The Wicked Widow Meets Her Match
Book 6 in the The Regency Rogues Series
Stefanie Sloane’s intoxicating series of rogues and romance continues as a handsome spy falls for a woman who proves quite dangerous—to his heart.
Though resolute and driven by nature, dedicated spymaster Langdon Bourne has lost his way. Even his passion for his secret organization, the Young Corinthians, has waned — until he is assigned a mission with the potential to finally bring about the peace that has eluded him for nearly two decades. But to eliminate a brilliant, dangerous nemesis, Langdon needs the help of a woman whose loyalties are most uncertain.
Grace Crowther ignores the rumours that persist after the death of her husband, a merciless doctor who won her in a card game. Is she truly the black widow that many believe? One look at her angelic face and one glimpse into her heavy heart tells Langdon all he needs to know about Grace — and his own deepest desires. He needs Grace, if he’s to have any chance of tracking down the leader of the nefarious gang known as the Kingsmen. But he wants her desperately, enough to forget the rules of a good spy and take risks no ordinary man would dare. For Grace has no reason to trust Langdon, or to help him. But somewhere deep inside she knows that he is the answer to her prayers.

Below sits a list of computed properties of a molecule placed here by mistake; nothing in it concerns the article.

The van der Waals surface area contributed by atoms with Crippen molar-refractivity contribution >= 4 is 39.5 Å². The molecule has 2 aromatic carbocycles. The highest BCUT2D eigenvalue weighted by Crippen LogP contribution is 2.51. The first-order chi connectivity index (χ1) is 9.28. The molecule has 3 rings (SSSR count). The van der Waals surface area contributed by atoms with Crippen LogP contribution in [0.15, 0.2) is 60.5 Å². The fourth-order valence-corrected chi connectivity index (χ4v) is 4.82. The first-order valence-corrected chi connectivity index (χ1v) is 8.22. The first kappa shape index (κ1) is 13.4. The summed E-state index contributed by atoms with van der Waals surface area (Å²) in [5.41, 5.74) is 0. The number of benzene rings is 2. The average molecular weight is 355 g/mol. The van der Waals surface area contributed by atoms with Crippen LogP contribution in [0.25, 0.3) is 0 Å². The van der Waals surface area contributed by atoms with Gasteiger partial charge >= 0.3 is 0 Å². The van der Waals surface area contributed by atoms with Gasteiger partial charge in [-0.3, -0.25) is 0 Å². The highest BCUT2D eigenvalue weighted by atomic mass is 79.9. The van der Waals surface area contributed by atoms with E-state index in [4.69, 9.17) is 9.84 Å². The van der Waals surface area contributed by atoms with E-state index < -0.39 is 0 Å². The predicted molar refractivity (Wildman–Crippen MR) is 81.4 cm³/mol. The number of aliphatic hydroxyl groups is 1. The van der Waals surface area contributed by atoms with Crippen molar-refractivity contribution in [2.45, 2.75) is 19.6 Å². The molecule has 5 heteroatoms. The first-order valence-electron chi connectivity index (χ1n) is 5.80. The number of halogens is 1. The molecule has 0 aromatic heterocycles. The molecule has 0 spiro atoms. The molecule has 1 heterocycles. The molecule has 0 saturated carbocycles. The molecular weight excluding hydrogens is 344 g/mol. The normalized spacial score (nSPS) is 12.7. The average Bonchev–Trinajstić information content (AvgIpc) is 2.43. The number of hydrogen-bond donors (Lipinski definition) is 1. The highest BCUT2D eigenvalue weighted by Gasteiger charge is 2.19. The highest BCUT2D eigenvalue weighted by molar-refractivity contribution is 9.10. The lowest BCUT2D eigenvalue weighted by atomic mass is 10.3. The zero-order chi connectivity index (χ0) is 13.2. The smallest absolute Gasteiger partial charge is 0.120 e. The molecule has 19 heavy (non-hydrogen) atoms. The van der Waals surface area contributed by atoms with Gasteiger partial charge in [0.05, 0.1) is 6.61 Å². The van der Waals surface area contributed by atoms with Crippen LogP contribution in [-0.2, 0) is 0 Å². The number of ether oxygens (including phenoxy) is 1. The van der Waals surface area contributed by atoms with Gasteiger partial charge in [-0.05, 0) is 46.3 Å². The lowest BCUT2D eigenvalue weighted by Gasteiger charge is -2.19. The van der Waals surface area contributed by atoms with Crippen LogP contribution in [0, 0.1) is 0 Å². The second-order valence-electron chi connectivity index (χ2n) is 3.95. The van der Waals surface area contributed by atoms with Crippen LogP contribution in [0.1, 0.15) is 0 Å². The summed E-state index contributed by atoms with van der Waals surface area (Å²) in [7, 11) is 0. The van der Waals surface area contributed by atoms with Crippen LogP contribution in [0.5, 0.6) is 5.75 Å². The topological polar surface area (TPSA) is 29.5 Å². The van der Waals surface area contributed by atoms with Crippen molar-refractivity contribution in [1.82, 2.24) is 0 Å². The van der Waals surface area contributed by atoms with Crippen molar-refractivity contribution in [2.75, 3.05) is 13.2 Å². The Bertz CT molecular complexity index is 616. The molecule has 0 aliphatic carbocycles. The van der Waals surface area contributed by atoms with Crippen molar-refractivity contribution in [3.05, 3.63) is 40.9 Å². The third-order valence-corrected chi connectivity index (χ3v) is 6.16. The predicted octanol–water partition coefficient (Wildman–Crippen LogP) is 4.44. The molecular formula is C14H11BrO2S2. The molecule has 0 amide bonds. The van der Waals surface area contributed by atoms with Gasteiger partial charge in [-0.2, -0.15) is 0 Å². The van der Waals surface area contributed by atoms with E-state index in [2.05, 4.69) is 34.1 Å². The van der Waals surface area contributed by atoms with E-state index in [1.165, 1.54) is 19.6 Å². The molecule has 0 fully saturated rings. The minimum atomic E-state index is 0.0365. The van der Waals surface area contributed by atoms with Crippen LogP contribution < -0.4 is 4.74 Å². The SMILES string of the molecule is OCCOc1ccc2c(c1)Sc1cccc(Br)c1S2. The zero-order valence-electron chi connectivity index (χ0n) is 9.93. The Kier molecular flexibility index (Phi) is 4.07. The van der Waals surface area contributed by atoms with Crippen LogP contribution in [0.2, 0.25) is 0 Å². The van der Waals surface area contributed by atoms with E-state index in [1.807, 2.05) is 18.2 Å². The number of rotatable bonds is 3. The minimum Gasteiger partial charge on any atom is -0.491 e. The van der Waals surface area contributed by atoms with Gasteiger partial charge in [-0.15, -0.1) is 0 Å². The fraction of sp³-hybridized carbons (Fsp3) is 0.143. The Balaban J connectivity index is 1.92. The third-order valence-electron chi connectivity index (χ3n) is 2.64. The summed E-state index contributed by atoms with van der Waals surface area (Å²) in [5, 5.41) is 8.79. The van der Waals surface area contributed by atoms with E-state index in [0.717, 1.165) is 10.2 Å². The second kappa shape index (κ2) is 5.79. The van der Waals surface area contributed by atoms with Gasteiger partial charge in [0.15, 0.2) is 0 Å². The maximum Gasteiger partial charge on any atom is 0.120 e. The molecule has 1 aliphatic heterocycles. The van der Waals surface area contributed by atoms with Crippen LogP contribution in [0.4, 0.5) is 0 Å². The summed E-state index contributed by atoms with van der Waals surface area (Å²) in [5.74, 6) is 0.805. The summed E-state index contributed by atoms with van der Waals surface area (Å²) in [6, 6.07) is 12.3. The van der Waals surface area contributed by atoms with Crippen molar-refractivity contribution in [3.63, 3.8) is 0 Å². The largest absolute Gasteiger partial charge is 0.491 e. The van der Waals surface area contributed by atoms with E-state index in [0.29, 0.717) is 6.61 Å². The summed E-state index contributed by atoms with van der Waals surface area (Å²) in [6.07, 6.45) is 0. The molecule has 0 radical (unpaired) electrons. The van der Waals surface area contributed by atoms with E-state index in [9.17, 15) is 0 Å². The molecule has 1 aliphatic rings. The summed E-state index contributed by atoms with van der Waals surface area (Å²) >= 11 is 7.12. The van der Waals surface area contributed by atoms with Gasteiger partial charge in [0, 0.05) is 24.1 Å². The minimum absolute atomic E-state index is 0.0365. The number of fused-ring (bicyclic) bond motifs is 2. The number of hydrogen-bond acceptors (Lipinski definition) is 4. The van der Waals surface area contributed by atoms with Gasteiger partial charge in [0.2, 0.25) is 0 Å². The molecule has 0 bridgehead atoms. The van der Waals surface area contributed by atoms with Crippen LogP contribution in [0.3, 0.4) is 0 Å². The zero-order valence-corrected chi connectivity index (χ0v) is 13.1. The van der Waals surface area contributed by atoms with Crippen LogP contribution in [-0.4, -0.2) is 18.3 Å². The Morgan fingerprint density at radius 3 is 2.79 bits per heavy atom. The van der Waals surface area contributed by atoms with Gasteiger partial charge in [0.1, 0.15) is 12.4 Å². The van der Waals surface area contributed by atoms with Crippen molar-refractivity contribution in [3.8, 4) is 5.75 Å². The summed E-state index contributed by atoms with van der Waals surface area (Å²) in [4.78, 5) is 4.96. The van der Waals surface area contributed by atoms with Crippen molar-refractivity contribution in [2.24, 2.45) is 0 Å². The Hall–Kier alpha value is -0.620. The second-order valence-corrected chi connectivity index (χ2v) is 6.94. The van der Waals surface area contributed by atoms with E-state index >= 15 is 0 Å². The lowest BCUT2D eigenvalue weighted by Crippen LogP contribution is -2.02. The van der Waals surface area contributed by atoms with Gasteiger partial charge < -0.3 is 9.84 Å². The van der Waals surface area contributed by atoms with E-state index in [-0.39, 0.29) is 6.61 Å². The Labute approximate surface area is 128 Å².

Please note that this novel was previously published.
The Wicked Widow Meets Her Match
Book 6 in the The Regency Rogues Series
The Wicked Widow Meets Her Match
June 1813, Home of Dr. Rupert Crowther, Bedford Square, London
“You blackguard, I do not have to entertain your vile, hollow threats. I will go directly to the King and tell him of your actions. Entering my home by force and making demands of me? He will not look kindly on such behavior, I can tell you that much.”
Dr. Rupert Crowther’s furious words were clearly audible behind the false drawing room wall where Grace Crowther huddled with Mrs. Templeton, the Crowther household cook. The sheet of foolscap with the menu and market notes they’d been discussing only moments before was now crumpled, forgotten in Grace’s clenched fist. The two women had hastily ducked into the hiding place when they’d heard Rupert responding to a pounding on the front door, not wanting to be found using his plume pen and ink.
But now it appeared they had much more important reasons to be hidden. Any mention of the King, the notorious leader of London’s most feared gang, the Kingsmen, was truly cause for concern.
“Oh, will you?” The rough male voice that replied to Rupert held amusement and an unearthly, grating tone, as if the speaker were forcing the words out over gravel or broken glass. “And just who do you think ordered me to pay you a visit, eh?”
“I do not believe you.” Panic leached through Rupert’s words. “He would never hurt me or my wife. We have an agreement, the King and I. You are lying.”
“Ah, now ain’t this a shame.” A labored sigh followed the words. “I am right disappointed, Doc. There you go, making assumptions. And you an educated man what’s connected to the gentry, and all.”
“What do you mean, assumptions?” Rupert’s voice now held less terror and more hope.